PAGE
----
Rural hospitals are already struggling to keep their doors open

Rural hospitals are already struggling to keep their doors open
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The area I represented in Congress is the most rural in America. It spans hundreds of square miles in south and west Texas. Some towns were almost four hours from the nearest airport. In others, it might take law enforcement two hours to respond to a call. To most of my people, rural hospitals were their only hope for health care needs.

As our elected leaders in Washington grapple with how to make healthcare more accessible and affordable for all Americans, rural America should not be forgotten. After the failure of the Congress to repeal and replace ObamaCare, it’s my hope both parties start to work across the aisle, rather than continue to play politics on an issue that  literally has life and death implications for millions of Americans.

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One major aspect of healthcare policy that has the potential to dramatically impact lives all across the nation, especially in rural and low-income parts of the nation, is known as the 340B Discount Drug program. It was created to help ensure that low-income individuals get access to their critical medications.

 

The proposed changes by the Centers for Medicare and Medicaid Services (CMS) would cut the payment rate for many medications purchased through the 340B program. Hospitals that treat high numbers or poor and uninsured, rely on the 340B program to provide lifesaving drugs to the poorest and most vulnerable patients who would not otherwise be able to obtain them. These changes targeting the 340B program will only create further barriers for patients’ access to care, without addressing the real problem of exorbitant drug prices.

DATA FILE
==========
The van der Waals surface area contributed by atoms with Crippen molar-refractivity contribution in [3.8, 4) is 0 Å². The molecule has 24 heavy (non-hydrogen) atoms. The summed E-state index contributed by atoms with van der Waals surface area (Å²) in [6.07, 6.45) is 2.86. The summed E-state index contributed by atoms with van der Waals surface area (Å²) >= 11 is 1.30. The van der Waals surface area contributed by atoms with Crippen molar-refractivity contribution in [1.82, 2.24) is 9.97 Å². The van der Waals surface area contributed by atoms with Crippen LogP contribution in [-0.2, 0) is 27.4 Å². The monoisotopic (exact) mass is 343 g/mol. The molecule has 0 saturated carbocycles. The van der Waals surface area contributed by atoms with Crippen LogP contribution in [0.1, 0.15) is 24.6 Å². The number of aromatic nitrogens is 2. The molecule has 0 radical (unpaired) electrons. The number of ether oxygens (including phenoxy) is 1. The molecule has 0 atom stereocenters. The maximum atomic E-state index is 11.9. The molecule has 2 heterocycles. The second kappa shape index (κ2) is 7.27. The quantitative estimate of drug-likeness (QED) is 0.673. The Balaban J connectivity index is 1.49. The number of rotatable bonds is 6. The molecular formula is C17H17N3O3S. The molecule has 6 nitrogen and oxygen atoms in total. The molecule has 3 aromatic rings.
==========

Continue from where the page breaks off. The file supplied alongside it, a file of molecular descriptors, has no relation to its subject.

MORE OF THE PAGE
Nationwide, rural hospitals are already struggling to keep their doors open. Dozens have closed in recent years, and more than 40 percent currently operate in the red. The CMS payment changes would have devastating consequences to these essential hospitals.

In my home state of Texas, cutting the 340B program is especially problematic. This is due to the fact that the 340B program is a critical financial lifeline for rural hospitals. In fact, since 2003, fifteen rural hospitals have closed across the Texas. In fact, there are 27 counties in the Lone Star State that do not even have a licensed physician.

According to the Texas Department of State Health Services, another 22 states have only a single doctor. In other words, access to healthcare is a serious problem in rural Texas and something our leaders need to try and make better, not worse.

Yet, if CMS reduces the payment rate for the 340B program, there is no question rural hospitals in Texas will become even more desperate, or close altogether. This would be a disaster for residents that rely on rural hospitals, now forced to travel even further to get to an emergency room, or receive critical treatments including dialysis and chemotherapy.

Critics of the 340B program, led by the large pharmaceutical companies who do not like providing discounted prices, often assert that the 340B program is a drain on taxpayers. This simply is not accurate, as payments are handled directly between pharmaceutical companies and hospitals and providers. In fact, the 340B program may save taxpayers money.

Giving patients access to drugs that they wouldn’t otherwise be able to afford, could keep them out of emergency rooms and intensive care units — which can cost taxpayers thousands of dollars a day. We must also consider the human suffering associated with emergency care simply because a patient could not afford preventive prescription drugs.

Opponents of the 340B program also assert that it raises drug prices nationally, since pharmaceutical makers recoup their 340B program losses by raising the prices others pay for their drugs.

However, a study performed by a coalition of 340B program supporters — which includes 1,300 hospitals nationwide — found that the 340B program market only accounts for one percent of drug sales in the United States. According to the report, that 1 percent translated into $6.1 billion dollars in 2015. That same year, the nation’s drug makers spent $27.3 billion dollars on advertising. With these facts in mind, it is hard to comprehend how the 340B program is so impactful on national drug prices.

An overwhelming number of Americans hope the Congress and the President can work together to fix ObamaCare and improve the nation’s healthcare system. The 340B program is a major part of this. As negotiations continue in Washington, many rural Americans are sweating it out, hoping the program survives to serve their healthcare needs.

Henry Bonilla (R-Texas) is a former congressman he served from 1993 - 2007.